The Story Of QuakeCon's (Post) Secret Best Case Mod
Achievement Unlocked: Humanity
QuakeCon is over. By now, you've probably perused several hundred thousand BYOC (Bring Your Own Computer; basically a gigantic, nonstop four-day LAN party) case mod galleries. You've seen the competition winners from every conceivable angle. You've ogled the Star Wars action figures, giant NES controllers, weathered Fallout terminals, and very uncomfortable fish alike. But come on: that's standard flashy case mod fare. This one, however, was created on the fly, during the show, by hundreds of attendees. Its core component? Post-It Notes.
There is something to be said for (perhaps somewhat tipsily) wandering QuakeCon's behemoth Bring Your Own Computer LAN party hangar at 3 AM.
Mainly, I wanted to witness the effects of four straight days of sleep deprivation, copious energy drinks, and more than a few drops of booze all sloshing around in the same Big Gulp powder keg firsthand, but I never would've predicted this. Two PCs, tattooed from top-to-bottom with a rainbow dreamcoat of Post-It Notes. Each one was a message, most of them written anonymously while the machines' owners were away watching angry Texans make fun of bad movies.
I casually sauntered - or perhaps somewhat tipsily stumbled - up to idea originator Chris "Fukubear" (he declined to provide a last name) and his friends in what appeared to be a moment of joyous shock. They couldn't believe what they'd created.
“I initially wrote here, 'Write on me,'" Chris explained between bouts of incredulous, awestruck laughter. "And then I had to leave for Master Pancake, but I left, like, a hundred Post-It notes out. When I came back, it was like this.”
I moved in for a closer look. Both PCs were absolutely slathered in Post-Its. Some messages were exceedingly short, usually jokes. Others were penises. Actually, I would say that at least 40 percent were penises. Every color of the penis rainbow. Some were multi-Post-It efforts. You can take people out of the Internet, but you can't take the Internet out of people, apparently.
But sifting through the forest of phalli (and jokes about them, and some extremely creative letter fonts involving them) yielded harrowingly heartfelt confessions and a great deal of honest sincerity. Many expressed joy at the mere existence of QuakeCon, while others offered messages of encouragement to random passersby. Some wrote actual, honest-to-goodness poetry. One person's contribution was a truly epic tale, penned by someone who'd apparently been mugged and woken up in an utterly miserable state, only to have these neon odes to human creativity (and male genitalia) brighten their day. Who knows if it was true, but even my heart's most frigid cockles were warmed.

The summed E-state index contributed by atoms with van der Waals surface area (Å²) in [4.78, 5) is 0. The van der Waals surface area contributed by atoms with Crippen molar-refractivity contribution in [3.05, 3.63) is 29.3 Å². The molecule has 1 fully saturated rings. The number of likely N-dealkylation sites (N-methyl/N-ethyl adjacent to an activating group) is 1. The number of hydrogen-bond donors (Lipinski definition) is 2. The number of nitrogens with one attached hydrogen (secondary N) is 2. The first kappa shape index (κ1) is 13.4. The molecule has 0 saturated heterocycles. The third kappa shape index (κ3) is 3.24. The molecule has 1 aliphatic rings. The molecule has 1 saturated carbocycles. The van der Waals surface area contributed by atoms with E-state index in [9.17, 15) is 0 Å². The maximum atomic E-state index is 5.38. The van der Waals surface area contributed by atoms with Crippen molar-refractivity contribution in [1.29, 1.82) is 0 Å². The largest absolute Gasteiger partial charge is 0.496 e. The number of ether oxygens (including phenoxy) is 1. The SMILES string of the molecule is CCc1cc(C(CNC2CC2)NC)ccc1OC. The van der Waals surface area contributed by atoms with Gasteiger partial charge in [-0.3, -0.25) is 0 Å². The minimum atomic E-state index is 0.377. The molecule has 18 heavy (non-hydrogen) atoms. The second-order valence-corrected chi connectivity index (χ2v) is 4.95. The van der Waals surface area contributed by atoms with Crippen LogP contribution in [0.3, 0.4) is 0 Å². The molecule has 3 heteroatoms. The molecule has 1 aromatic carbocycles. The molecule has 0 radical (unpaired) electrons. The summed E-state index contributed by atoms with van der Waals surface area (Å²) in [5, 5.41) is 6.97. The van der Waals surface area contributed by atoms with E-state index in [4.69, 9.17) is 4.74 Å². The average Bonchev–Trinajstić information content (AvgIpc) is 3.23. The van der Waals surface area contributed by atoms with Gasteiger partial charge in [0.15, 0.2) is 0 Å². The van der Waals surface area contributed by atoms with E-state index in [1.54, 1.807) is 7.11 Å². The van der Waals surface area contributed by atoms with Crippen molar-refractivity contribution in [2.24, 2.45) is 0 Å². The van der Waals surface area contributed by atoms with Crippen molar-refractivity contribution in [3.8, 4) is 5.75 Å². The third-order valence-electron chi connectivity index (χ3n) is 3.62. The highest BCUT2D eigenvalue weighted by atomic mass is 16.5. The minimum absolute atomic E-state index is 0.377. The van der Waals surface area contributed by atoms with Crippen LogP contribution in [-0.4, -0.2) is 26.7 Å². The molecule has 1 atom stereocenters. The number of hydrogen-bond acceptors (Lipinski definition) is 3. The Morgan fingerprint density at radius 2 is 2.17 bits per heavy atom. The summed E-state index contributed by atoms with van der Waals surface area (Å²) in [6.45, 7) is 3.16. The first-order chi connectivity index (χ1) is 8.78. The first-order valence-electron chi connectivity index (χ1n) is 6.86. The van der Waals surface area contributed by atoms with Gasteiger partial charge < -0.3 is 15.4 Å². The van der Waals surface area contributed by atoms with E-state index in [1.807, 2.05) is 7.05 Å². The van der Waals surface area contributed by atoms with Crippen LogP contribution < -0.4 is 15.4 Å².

Chris and co did end up providing a little more guidance to those who dared participate in their mad social experiment. One of their friends, Daniel, had succumbed to his fragile fleshneed for sleep, so everyone else suggested that messages be addressed to him. Once again, some were polite greetings, others were entirely too elaborate drawings of genitals, and one was so offensive that I'm not even going to post the picture here. It involved swastikas and cancer. Let's just leave it there.
But for every drop of tar-black acid threatening to poison the whole well, there was a magnificently uplifting counterpart. Near the aforementioned grossness, for instance, I discovered a simple, concerned retort: "Sorry your friends are dicks. Hope you slept well."
And that wasn't even close to the best Post-It postcard addressed to Daniel while he was away from the BYOC. One of Chris' friends went wide-eyed with sheer wonder as he explained:
“Probably the weirdest thing out of all this, [Daniel] is Polish-American. His family's Polish. A girl came over here and wrote in Polish on one of the cases, and we were like, 'That's crazy. Our friend is Polish!' She didn't know, either. We were like, 'What the fuck?' It was amazing.”
The whole scene was completely mesmerizing. I mean, Post Secret in the real world, only turned into a sort of message board with the possibility of people meeting in-person? Internet anonymity given a face? QuakeCon's testosterone-driven competitive culture had resulted in an experimental, oftentimes wonderfully heartfelt collaborative art project.
And sure, there was still plenty of nastiness standing, er,
front-and-center proud and tall shamelessly out in the open ALL METAPHORS ARE PHALLIC, but I suppose it wouldn't have been QuakeCon without that specific melting pot of good, bad, and ugly. The BYOC is a weirdly exposed place, when you think about it - people's playing habits and hardware naked for all to see.
Sometimes it can be pretty gross (and definitely smelly), but it's real. The Post-It PCs brought out the best in some and the worst in others. But more than any other case mod at the show, they were QuakeCon. Embodied, on full blast, unafraid.
They didn't win any competitions, of course. They weren't even entered. The whole thing emerged from a spur-the-moment idea, more or less out of nowhere. So where do you go when you've made something this unexpected from next-to-nothing? Chris and friends aren't really sure. It could become an annual tradition, they suggested, or maybe they'll never repeat it again. Maybe this was the year. Now, like so many QuakeCon folk tales before them, the Post-It PCs will evaporate into happy memories. And perhaps it would be better that way. More meaningful.
Last I heard, no one was sure. They were just surprised. Surprised and overjoyed.
“I think I'm just gonna frame them all and post them on my wall," Chris exclaimed. “Six years of coming to QuakeCon, and this is the first time I've ever seen anyone have anything like this. I'm OK with this.”